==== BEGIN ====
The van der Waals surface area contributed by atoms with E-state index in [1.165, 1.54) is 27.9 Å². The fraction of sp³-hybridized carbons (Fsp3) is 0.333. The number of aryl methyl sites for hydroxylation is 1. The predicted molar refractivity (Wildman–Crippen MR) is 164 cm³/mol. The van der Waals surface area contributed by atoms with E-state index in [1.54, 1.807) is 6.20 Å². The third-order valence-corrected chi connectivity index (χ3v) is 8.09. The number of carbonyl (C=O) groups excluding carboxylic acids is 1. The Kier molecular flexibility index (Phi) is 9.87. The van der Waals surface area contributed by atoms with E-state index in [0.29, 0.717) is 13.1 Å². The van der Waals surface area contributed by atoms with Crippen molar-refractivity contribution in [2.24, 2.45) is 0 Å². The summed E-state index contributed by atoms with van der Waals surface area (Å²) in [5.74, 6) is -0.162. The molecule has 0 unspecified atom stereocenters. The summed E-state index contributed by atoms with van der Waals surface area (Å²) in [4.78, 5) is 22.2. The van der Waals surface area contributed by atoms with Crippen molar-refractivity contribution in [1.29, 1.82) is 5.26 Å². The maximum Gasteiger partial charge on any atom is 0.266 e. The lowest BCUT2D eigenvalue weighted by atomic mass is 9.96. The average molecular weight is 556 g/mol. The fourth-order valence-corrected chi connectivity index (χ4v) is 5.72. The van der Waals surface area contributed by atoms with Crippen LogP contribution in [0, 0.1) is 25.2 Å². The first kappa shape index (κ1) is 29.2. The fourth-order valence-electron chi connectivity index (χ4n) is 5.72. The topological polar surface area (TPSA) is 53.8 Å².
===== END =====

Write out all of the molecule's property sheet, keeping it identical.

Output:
The van der Waals surface area contributed by atoms with E-state index in [1.165, 1.54) is 27.9 Å². The fraction of sp³-hybridized carbons (Fsp3) is 0.333. The number of aryl methyl sites for hydroxylation is 1. The predicted molar refractivity (Wildman–Crippen MR) is 164 cm³/mol. The van der Waals surface area contributed by atoms with E-state index in [1.54, 1.807) is 6.20 Å². The third-order valence-corrected chi connectivity index (χ3v) is 8.09. The number of carbonyl (C=O) groups excluding carboxylic acids is 1. The Kier molecular flexibility index (Phi) is 9.87. The van der Waals surface area contributed by atoms with E-state index in [0.29, 0.717) is 13.1 Å². The van der Waals surface area contributed by atoms with Crippen molar-refractivity contribution in [2.24, 2.45) is 0 Å². The summed E-state index contributed by atoms with van der Waals surface area (Å²) in [5.74, 6) is -0.162. The molecule has 0 unspecified atom stereocenters. The summed E-state index contributed by atoms with van der Waals surface area (Å²) in [4.78, 5) is 22.2. The van der Waals surface area contributed by atoms with Crippen molar-refractivity contribution in [1.29, 1.82) is 5.26 Å². The maximum Gasteiger partial charge on any atom is 0.266 e. The lowest BCUT2D eigenvalue weighted by atomic mass is 9.96. The average molecular weight is 556 g/mol. The fourth-order valence-corrected chi connectivity index (χ4v) is 5.72. The van der Waals surface area contributed by atoms with Crippen LogP contribution in [0, 0.1) is 25.2 Å². The first kappa shape index (κ1) is 29.2. The fourth-order valence-electron chi connectivity index (χ4n) is 5.72. The topological polar surface area (TPSA) is 53.8 Å².